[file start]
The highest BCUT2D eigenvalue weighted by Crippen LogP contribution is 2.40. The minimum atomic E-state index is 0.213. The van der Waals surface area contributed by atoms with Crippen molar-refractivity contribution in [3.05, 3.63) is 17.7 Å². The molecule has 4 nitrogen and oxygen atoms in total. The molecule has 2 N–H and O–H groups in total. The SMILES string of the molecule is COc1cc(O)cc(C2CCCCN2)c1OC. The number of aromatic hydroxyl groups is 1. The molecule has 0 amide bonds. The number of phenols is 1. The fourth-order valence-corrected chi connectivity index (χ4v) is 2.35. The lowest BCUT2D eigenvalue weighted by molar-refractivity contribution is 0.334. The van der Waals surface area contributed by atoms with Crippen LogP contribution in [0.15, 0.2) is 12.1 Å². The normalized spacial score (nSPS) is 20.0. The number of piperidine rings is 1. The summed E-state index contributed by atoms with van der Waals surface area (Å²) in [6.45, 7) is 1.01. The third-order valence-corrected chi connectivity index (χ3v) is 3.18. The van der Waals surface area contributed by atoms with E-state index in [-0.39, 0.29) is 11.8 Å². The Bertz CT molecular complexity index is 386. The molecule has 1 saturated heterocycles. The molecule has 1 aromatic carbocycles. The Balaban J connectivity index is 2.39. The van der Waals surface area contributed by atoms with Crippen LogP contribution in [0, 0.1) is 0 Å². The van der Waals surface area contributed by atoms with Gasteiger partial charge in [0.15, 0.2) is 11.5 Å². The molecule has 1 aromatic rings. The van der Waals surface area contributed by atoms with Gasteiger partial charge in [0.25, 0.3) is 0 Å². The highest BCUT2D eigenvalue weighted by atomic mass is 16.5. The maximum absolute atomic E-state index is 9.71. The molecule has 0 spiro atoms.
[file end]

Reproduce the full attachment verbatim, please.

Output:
The highest BCUT2D eigenvalue weighted by Crippen LogP contribution is 2.40. The minimum atomic E-state index is 0.213. The van der Waals surface area contributed by atoms with Crippen molar-refractivity contribution in [3.05, 3.63) is 17.7 Å². The molecule has 4 nitrogen and oxygen atoms in total. The molecule has 2 N–H and O–H groups in total. The SMILES string of the molecule is COc1cc(O)cc(C2CCCCN2)c1OC. The number of aromatic hydroxyl groups is 1. The molecule has 0 amide bonds. The number of phenols is 1. The fourth-order valence-corrected chi connectivity index (χ4v) is 2.35. The lowest BCUT2D eigenvalue weighted by molar-refractivity contribution is 0.334. The van der Waals surface area contributed by atoms with Crippen LogP contribution in [0.15, 0.2) is 12.1 Å². The normalized spacial score (nSPS) is 20.0. The number of piperidine rings is 1. The summed E-state index contributed by atoms with van der Waals surface area (Å²) in [6.45, 7) is 1.01. The third-order valence-corrected chi connectivity index (χ3v) is 3.18. The van der Waals surface area contributed by atoms with E-state index in [-0.39, 0.29) is 11.8 Å². The Bertz CT molecular complexity index is 386. The molecule has 1 saturated heterocycles. The molecule has 1 aromatic carbocycles. The Balaban J connectivity index is 2.39. The van der Waals surface area contributed by atoms with Crippen LogP contribution in [0, 0.1) is 0 Å². The van der Waals surface area contributed by atoms with Gasteiger partial charge in [0.15, 0.2) is 11.5 Å². The molecule has 1 aromatic rings. The van der Waals surface area contributed by atoms with Gasteiger partial charge in [0.25, 0.3) is 0 Å². The highest BCUT2D eigenvalue weighted by atomic mass is 16.5. The maximum absolute atomic E-state index is 9.71. The molecule has 0 spiro atoms.